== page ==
Prof. Chris Stringer says confirmation will have to wait for fossil finds, but he believes the Norfolk hominids were related to people from Atapuerca in Spain described as Homo antecessor, pioneer man. He believes they became extinct in Europe, perhaps replaced by another early human species, Homo heidelbergensis, then by Neanderthals from around 400,000 years ago and finally by modern humans. Life was not always a stroll across a beach: the Spanish human fossils show the same cut marks as the animal bones, evidence of cannibalism.

Volcanic eruption in Java, Indonesia

Mass evacuation in Indonesia as Mount Kelud erupts.

Monday, 10 February 2014

Quarry Faces - March 11th - May 17th - Frome Museum

Quarry Faces exhibition in Frome Museum
March 11th - May 17th
An exhibition all about the local quarry industry organised by Robin Thornes and Ruth Worsley. Supported by the Heritage Lottery Fund, Mendip Quarry Producers and Mendip Hills A.O.N.B.
Further details here

Friday, 7 February 2014

16th February - Bristol Rocks!

Bristol Rocks!
Sunday 16th February 2014
10 am – 4 pm
Bristol Museum and Art Gallery

Rocks, fossils and minerals are taking over Bristol Museum for the day and it would be great to have your company.
We will be hosting a family friendly day with specimen handling tables, explorer trails, geology store tours, fun activities and local experts.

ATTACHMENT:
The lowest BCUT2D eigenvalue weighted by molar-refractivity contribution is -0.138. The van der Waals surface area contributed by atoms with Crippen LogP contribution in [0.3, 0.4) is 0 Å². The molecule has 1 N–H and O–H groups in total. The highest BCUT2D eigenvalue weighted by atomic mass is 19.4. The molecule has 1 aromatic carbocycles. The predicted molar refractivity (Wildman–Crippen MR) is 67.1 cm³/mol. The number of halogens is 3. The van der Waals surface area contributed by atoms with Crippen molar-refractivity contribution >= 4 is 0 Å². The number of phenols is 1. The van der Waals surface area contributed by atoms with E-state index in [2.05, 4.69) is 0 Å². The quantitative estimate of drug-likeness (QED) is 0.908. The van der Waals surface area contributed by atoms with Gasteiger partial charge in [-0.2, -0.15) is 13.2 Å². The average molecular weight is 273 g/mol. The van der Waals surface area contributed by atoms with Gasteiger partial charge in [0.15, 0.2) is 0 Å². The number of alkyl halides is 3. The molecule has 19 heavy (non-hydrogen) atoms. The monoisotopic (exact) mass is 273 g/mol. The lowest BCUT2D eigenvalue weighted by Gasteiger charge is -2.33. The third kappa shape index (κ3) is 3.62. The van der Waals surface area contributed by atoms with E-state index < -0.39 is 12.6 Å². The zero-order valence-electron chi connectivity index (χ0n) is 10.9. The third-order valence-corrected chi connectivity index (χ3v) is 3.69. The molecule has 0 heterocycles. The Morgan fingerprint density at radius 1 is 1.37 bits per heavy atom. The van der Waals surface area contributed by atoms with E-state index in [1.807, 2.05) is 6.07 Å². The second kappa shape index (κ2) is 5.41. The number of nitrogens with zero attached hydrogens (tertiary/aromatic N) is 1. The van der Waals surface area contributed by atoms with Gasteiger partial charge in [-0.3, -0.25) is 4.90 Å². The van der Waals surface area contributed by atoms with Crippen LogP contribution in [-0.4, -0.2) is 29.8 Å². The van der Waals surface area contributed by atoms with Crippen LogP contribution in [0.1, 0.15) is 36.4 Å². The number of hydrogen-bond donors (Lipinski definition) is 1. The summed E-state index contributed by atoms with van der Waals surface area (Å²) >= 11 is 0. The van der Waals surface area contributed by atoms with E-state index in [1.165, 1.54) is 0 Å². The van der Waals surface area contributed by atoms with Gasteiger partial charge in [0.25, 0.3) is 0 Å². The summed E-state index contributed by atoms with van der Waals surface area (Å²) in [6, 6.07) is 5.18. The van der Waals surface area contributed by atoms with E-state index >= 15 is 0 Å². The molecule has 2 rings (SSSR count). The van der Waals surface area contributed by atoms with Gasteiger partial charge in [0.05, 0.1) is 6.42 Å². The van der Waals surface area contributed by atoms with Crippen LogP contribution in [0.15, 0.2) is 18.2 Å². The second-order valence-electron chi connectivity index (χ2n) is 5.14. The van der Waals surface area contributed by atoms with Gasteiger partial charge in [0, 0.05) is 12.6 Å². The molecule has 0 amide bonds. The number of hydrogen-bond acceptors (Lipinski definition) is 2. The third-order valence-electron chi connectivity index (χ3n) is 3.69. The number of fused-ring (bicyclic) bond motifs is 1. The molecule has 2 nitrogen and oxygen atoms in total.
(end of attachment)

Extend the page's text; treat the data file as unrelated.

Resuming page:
Drop in and take part!
Bristol Museum and Art Gallery, Queens Road, Bristol, BS8 1RL

Also if you or any of your group is willing and able it would be great to have any volunteer support, for any or all of the day (coffee and cake will be supplied as a bribe!). Geological knowledge is always greatly appreciated and the general public love talking to people who love their subject! We would love help with:
- Running geology handling tables
- Helping with a bird/dinosaur link handling table
- Geology gallery interpretation
- Coming along to support geology store tours
- Helping facilitate talks
- Helping with craft activities
- Helping greet people and giving out information about the day
If you feel you or anyone in your group can help out as a volunteer, again can you let me know names and times of availability and peoples preferred activity by Monday 10th February 2014?
Many thanks – hope to see you all there!
Deborah - Collections Officer (Geology)

20th February - William Smith archive in Oxford

Oxford University Museum has kindly offered the Somerset Coal Canal Society a preview of the William Smith online archive, before it goes public.
The group plans to meet at OX1 3PW at 14:15 on 20th February.
If you are interested, contact SCCS Liaison as soon as possible.  

Thursday, 6 February 2014

Today - Geology of Naxos & Feb 8th - Geology of Brown's Folly